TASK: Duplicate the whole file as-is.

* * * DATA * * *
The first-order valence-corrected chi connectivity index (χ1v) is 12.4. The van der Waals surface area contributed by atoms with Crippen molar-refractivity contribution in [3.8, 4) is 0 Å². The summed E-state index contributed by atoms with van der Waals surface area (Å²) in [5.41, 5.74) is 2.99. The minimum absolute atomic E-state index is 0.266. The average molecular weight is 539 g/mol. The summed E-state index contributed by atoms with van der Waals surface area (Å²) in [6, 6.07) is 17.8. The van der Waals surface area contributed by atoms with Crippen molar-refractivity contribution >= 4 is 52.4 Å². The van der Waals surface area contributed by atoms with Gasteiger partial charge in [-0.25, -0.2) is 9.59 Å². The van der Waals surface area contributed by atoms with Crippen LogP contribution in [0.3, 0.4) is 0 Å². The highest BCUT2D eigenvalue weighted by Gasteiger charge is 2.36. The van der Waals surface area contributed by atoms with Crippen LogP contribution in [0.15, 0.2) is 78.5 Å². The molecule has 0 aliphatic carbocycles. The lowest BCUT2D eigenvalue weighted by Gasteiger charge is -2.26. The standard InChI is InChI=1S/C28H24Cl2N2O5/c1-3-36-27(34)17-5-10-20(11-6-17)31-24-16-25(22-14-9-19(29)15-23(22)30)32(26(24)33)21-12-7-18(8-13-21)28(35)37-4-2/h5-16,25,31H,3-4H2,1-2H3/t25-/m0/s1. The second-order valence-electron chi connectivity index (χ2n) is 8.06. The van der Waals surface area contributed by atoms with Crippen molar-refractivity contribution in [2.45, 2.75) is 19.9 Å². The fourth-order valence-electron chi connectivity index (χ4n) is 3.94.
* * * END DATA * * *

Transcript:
The first-order valence-corrected chi connectivity index (χ1v) is 12.4. The van der Waals surface area contributed by atoms with Crippen molar-refractivity contribution in [3.8, 4) is 0 Å². The summed E-state index contributed by atoms with van der Waals surface area (Å²) in [5.41, 5.74) is 2.99. The minimum absolute atomic E-state index is 0.266. The average molecular weight is 539 g/mol. The summed E-state index contributed by atoms with van der Waals surface area (Å²) in [6, 6.07) is 17.8. The van der Waals surface area contributed by atoms with Crippen molar-refractivity contribution >= 4 is 52.4 Å². The van der Waals surface area contributed by atoms with Gasteiger partial charge in [-0.25, -0.2) is 9.59 Å². The van der Waals surface area contributed by atoms with Crippen LogP contribution in [0.3, 0.4) is 0 Å². The highest BCUT2D eigenvalue weighted by Gasteiger charge is 2.36. The van der Waals surface area contributed by atoms with Crippen LogP contribution in [0.15, 0.2) is 78.5 Å². The molecule has 0 aliphatic carbocycles. The lowest BCUT2D eigenvalue weighted by Gasteiger charge is -2.26. The standard InChI is InChI=1S/C28H24Cl2N2O5/c1-3-36-27(34)17-5-10-20(11-6-17)31-24-16-25(22-14-9-19(29)15-23(22)30)32(26(24)33)21-12-7-18(8-13-21)28(35)37-4-2/h5-16,25,31H,3-4H2,1-2H3/t25-/m0/s1. The second-order valence-electron chi connectivity index (χ2n) is 8.06. The van der Waals surface area contributed by atoms with Crippen molar-refractivity contribution in [2.45, 2.75) is 19.9 Å². The fourth-order valence-electron chi connectivity index (χ4n) is 3.94.